Losing jobs | Print Edition


When a Sri Lankan who was visiting Dubai on holiday recently entered a shop, another person with two others approached him and engaged the visitor in conversation. Here’s how it went:

Stranger: Are you from Sri Lanka?

Visiting Sri Lanka: yes, why?

Stranger: We are from Sri Lanka too. Do you work here?

Visiting Sri Lanka: No, I’m on vacation?

Stranger: Ah! I was wondering if you could get us a job. We were in Dubai looking for a job without success.

Visiting Sri Lanka: So you came to Dubai without a permanent job?

Stranger: Yes, because of the crisis in Sri Lanka. We’ve been struggling for the past few weeks because we’ve run out of money.

According to some official estimates, almost a million people have left the country either with secure jobs or in search of work. The passport office is crowded every day with young people applying for a new passport or renewing an existing one.

Quite a few people visit Dubai (like the example above) on a tourist visa and continue to try to find work. There are numerous inquiries on the internet from Sri Lankans who have gone to Dubai, are stranded and are asking for a contact to get a job. Recently, a Sri Lankan resident there posted a message that his company is looking for workers from Sri Lanka and could help those who are already looking for work in West Asia.

Many of the Sri Lankans in Dubai (where there is no need to follow cumbersome visa procedures as you will be given one on arrival) are on visit visas and are looking for jobs and are trying to contact another Sri Lankan friend or acquaintance and to ask for jobs.

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Halfway through today’s column, I was briefly distracted by the arrival of Aldoris’ tuk-tuk. The trio had gathered at the gate to greet Aldoris.

“Oya kohomada, Aldoris (How are you, Aldoris)” she asked Kiss Amma Sera.HondaiMiss (well, miss)” he said while he ‘maalu paans’ to his customers. “Mae piti mila ekka kohomada kalamanakaranaya kara ganne (How are you coping with the high cost of flour)?” he asked Mabel Rasthiyado. “Amarui, eth ithin kalamanakaranaya karaganna avashshiayai ne. Mae davas wala rassawal-uth nae-ne. Godak tharuna kattiyata harima amarui (It’s difficult, but I have to make it. There are no more jobs these days and the young unemployed are having a hard time),” he replied.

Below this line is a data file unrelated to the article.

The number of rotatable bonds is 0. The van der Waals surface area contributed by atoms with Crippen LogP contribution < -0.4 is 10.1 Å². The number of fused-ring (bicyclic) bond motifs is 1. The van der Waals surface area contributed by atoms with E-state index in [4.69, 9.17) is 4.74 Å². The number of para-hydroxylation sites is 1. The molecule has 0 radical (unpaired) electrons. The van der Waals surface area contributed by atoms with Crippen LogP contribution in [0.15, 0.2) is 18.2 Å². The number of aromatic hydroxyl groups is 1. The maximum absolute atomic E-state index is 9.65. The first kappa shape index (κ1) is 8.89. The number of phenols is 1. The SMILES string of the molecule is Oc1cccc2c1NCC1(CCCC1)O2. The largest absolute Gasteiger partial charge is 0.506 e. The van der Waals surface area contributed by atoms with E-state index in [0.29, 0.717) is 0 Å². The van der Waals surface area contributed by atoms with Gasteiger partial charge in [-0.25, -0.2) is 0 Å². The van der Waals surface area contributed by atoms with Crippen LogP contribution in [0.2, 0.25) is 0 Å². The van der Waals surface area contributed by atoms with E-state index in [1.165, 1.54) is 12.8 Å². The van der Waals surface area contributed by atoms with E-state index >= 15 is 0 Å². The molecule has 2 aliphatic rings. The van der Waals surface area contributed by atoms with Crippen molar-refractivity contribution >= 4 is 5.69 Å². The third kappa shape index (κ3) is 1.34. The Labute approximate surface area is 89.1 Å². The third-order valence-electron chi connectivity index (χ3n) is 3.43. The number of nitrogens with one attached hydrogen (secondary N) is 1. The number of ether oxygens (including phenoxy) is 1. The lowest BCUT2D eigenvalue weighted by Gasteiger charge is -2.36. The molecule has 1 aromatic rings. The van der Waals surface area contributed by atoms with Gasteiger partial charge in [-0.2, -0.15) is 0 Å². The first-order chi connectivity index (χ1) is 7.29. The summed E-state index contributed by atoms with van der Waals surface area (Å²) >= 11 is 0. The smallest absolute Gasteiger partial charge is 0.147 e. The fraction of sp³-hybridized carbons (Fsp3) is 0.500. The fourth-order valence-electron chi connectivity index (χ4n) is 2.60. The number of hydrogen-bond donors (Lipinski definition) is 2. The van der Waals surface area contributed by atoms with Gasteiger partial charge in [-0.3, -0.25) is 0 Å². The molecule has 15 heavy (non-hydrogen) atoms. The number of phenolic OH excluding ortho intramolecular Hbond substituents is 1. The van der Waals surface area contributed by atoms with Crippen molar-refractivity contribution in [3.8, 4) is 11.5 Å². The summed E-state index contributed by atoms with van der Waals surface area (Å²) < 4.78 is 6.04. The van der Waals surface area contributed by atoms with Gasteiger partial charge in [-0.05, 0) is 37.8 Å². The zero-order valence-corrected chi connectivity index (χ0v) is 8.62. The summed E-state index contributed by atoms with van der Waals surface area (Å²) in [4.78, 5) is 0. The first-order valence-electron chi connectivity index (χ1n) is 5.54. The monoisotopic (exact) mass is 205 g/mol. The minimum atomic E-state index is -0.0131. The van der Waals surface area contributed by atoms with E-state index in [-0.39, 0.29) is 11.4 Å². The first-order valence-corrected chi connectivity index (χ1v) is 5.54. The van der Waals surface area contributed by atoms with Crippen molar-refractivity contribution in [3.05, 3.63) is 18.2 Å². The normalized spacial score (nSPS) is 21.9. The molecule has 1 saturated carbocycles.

“Godak kattiyage rassawal nethi wela thiyenawa covid prashnaya saha arthika arbudaya nisa (Many people have lost their jobs due to COVID-19 and the economic crisis),” Serapina noted.

As I listened to their conversation, the phone rang in the house. It was ‘Kothhamalli’ Fernando, the Kokatath Thailaya (Oil for many ailments) Expert who has a remedy for every problem. “Hello Kothhamallinice to hear from you after a long time,” I said kindly.

“Yes, I have been dealing with patients seeking all kinds of treatments for their ailments. The economic crisis has also triggered a health crisis,” he said.

“I was just thinking about the job crisis in the country. Many people have lost their jobs due to the economic crisis and are trying their luck abroad. Do you have a resource for job seekers?” I asked.